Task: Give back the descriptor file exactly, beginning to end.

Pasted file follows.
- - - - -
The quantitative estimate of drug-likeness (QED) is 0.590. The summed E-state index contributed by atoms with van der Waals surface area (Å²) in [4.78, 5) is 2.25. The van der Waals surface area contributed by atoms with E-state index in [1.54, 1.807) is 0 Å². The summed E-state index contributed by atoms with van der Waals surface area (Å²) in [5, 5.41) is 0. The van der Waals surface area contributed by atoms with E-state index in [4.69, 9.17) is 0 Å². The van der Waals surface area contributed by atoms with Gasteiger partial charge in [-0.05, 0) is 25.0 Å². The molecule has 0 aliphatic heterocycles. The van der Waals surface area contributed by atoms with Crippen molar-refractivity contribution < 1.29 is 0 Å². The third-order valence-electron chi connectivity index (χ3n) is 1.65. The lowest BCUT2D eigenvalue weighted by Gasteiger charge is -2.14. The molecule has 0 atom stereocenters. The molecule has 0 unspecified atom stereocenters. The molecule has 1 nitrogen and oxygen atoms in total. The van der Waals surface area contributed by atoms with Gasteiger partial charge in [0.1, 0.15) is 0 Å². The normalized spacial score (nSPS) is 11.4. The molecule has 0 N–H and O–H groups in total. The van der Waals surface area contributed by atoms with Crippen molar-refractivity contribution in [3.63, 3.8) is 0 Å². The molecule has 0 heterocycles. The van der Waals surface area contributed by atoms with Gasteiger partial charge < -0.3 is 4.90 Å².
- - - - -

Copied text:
The quantitative estimate of drug-likeness (QED) is 0.590. The summed E-state index contributed by atoms with van der Waals surface area (Å²) in [4.78, 5) is 2.25. The van der Waals surface area contributed by atoms with E-state index in [1.54, 1.807) is 0 Å². The summed E-state index contributed by atoms with van der Waals surface area (Å²) in [5, 5.41) is 0. The van der Waals surface area contributed by atoms with E-state index in [4.69, 9.17) is 0 Å². The van der Waals surface area contributed by atoms with Gasteiger partial charge in [-0.05, 0) is 25.0 Å². The molecule has 0 aliphatic heterocycles. The van der Waals surface area contributed by atoms with Crippen molar-refractivity contribution < 1.29 is 0 Å². The third-order valence-electron chi connectivity index (χ3n) is 1.65. The lowest BCUT2D eigenvalue weighted by Gasteiger charge is -2.14. The molecule has 0 atom stereocenters. The molecule has 0 unspecified atom stereocenters. The molecule has 1 nitrogen and oxygen atoms in total. The van der Waals surface area contributed by atoms with Gasteiger partial charge in [0.1, 0.15) is 0 Å². The normalized spacial score (nSPS) is 11.4. The molecule has 0 N–H and O–H groups in total. The van der Waals surface area contributed by atoms with Crippen molar-refractivity contribution in [3.63, 3.8) is 0 Å². The molecule has 0 heterocycles. The van der Waals surface area contributed by atoms with Gasteiger partial charge < -0.3 is 4.90 Å².